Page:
This is one of the unique rock formations in Phantom Curve.  You can see where it might make strange looking shadows in the glow of a locomotive headlight.

Also in this area, the train is high along the side of the mountains. The scenery has changed from the arid desert to a high mountain vista. There are aspens, ponderosa pine, pinon pines, and various other trees.  Here it becomes a much more rugged land, with boulders along the track, and steep drop offs.

This is a panoramic view of the mountain valley far below the track.
Here you can see some of the big boulders along the track, and if you look closely, a lonely ranch way down in the valley floor.

At an elevation of 9,631 feet, we came to the second tunnel known as “Rock Tunnel.”  As before, we stayed in the open air gondola, and this time, I got a spooky picture from inside the tunnel.

This is actually my son’s silhouette in the smoky tunnel, as the train rushed us through.

As the train cleared the tunnel, we were treated to a breathtaking view of the Toltec Gorge.  About 600 feet below was the Rio de Los Pinos, and a curious monument.

This is the view as the train pops out of the tunnel.  You can barely see the river far below the track.
A few days after President Garfield was shot in 1881, an excursion train held an impromptu memorial service here.  Later a small monument was erected to the slain President.

A few miles later the train stopped at Osier, where there is a restored section house, water tower, and new dining hall.  Here, our westbound train met the eastbound train, and we were allowed to get off to enjoy an incredible lunch and stretch our legs.

Here you can see the Osier dining hall and the eastbound train on the siding.
From our vantage point in the gondola, I noticed this old marker lantern on the back of the observation car on the eastbound train.  It you look closely, you can see our train’s lettering reflected in the lens.

After leaving Osier, the train continued to wind along the mountainside following the Rio de Los Pinos.  We crossed the Cascade trestle and then continued along the edge of a high mountain valley.

The train seems pretty small against the immense background of the mountain valley.
Many of the original telegraph poles still stand along the right of way.  This one still has some wire and insulators on it.
This is the approach to the Los Pinos water tank, which is still operable.

As the train continued on its way, we came to an interesting part of the track called “Tanglefoot Curve.” This 20-degree switchback curve is interesting, because the two levels of track are about 70 feet apart horizontally and 20-25 feet apart vertically.  It is a favorite spot for photographers as well.

If you look back into the curve, you can see a speeder following the train.  It is looking for hot embers from the locomotive, and has water on board to protect against wildfires.

Finally, we reached the summit of Cumbres Pass at 10,015 feet in elevation.  Even in early July, there was a cold wind blowing, and the train stopped again for water.  Here at Cumbres Pass, there was once a small town, and they even had a post office until 1937.  From the Cumbres Pass heading west, begins the steep four percent grade.  Eastbound trains that are full of passengers often need a helper locomotive to make it from Chama to the crest of the Cumbres Pass.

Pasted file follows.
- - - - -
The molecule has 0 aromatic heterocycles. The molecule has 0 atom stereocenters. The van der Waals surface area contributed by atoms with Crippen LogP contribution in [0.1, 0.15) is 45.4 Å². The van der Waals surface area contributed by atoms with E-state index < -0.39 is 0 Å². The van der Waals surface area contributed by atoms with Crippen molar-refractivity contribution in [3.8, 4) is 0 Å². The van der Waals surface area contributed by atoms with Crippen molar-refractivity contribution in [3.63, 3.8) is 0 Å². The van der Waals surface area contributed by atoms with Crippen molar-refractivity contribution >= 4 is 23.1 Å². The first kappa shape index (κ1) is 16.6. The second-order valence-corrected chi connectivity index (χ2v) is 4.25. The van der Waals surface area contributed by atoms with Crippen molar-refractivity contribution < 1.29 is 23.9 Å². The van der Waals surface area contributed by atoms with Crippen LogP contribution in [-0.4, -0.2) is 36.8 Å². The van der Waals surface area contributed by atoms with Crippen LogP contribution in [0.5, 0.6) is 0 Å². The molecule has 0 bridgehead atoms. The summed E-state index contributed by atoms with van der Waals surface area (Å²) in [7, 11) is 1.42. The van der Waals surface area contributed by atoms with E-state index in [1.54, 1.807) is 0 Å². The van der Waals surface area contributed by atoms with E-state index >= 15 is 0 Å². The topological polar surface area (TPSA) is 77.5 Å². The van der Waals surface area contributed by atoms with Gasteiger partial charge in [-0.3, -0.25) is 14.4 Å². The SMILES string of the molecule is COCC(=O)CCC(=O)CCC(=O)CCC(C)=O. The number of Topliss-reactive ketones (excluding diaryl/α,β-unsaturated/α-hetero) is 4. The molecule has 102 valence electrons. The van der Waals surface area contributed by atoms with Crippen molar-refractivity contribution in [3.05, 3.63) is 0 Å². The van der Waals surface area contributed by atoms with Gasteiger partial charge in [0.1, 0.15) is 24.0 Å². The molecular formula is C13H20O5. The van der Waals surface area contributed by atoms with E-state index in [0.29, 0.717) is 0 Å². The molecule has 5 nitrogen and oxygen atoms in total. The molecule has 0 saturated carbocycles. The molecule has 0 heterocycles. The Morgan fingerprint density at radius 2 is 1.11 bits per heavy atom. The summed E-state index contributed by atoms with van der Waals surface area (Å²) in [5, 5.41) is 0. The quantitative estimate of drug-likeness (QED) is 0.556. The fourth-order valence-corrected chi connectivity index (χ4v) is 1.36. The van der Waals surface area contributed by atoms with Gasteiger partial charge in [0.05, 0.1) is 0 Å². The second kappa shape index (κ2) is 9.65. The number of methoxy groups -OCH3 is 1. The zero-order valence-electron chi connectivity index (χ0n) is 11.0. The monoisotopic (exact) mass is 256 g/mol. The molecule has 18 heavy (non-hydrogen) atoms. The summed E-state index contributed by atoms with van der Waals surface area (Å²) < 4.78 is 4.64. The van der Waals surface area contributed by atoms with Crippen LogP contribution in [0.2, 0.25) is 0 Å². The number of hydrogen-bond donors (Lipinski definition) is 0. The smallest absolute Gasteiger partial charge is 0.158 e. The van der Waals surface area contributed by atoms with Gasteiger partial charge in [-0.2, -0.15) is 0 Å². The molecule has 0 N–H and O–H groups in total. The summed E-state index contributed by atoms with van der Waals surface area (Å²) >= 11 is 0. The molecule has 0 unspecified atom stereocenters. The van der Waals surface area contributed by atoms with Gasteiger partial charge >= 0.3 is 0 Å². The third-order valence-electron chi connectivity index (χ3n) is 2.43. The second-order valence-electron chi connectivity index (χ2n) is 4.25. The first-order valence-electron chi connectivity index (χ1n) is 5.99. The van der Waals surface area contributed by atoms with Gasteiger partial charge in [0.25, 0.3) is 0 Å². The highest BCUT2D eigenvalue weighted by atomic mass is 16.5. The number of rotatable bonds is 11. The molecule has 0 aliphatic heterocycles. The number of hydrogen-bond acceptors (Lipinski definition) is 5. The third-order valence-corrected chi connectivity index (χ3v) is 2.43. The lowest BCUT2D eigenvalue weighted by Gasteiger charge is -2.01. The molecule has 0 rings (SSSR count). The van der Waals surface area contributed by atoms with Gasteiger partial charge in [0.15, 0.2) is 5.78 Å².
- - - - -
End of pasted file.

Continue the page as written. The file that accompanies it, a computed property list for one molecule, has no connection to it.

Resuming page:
Here is the old section foreman’s house, turned depot.  The Friends of the C&T added the signal after vandals stole the original.

The line continues downgrade all the way to Chama.  Along the way, there are lots of beautiful sites, including a crossing of the 100 feet high Lobato trestle.  The Cumbres and Toltec has been used in the filming of many movies over the years, and there are even some remnants from those films still around.

This water tower was built as a prop for the 1989 movie Indiana Jones and the Last Crusade.

Finally, late in the afternoon our train pulled into Chama.  We had greatly enjoyed our trip along the entire line, and it was an unforgettable experience.  Chama itself is an awesome little town, and we ended up staying two nights there at a little hotel right across from the rail yard.  There is also a great little restaurant right next door where you can eat breakfast and look out at the rail yard.  If you ever get a chance to ride the Cumbres and Toltec, you will not regret it.  Truly, it is an amazing experience, and you really feel like you’ve stepped back into the glory days of the narrow gauge railroad.  I will leave you with a few more pictures from the rail yard in Chama, which has now become one of our favorite places to visit!

One of the Friends of the C&T volunteers paints new lettering on this boxcar, the same way they would have done 100 years ago.
Two freshly painted switch stands in the early morning light.  The rotary plow in the back is still functional, and occasionally used to clear large snowdrifts.
While the C&T owns a number of operable locomotives they also have a few on the “dead line.”  Old #492 looks like she has been picked over for spare parts many times.

Jason StamperPhotographs and text Copyright 2017

5 thoughts on “A Steam Powered
 Time Machine

  1. I’ve heard of this line many times and it’s nice to see such beautiful photos of the line. Thanks for sharing your experience with us!

  2. Jason,

    This is a great article and I would like your kind permission to reprint in the NMRA British Region magazine Roundhouse so that our members can see. We have many ON3 and ON30 D&RGW RR modellers including myself.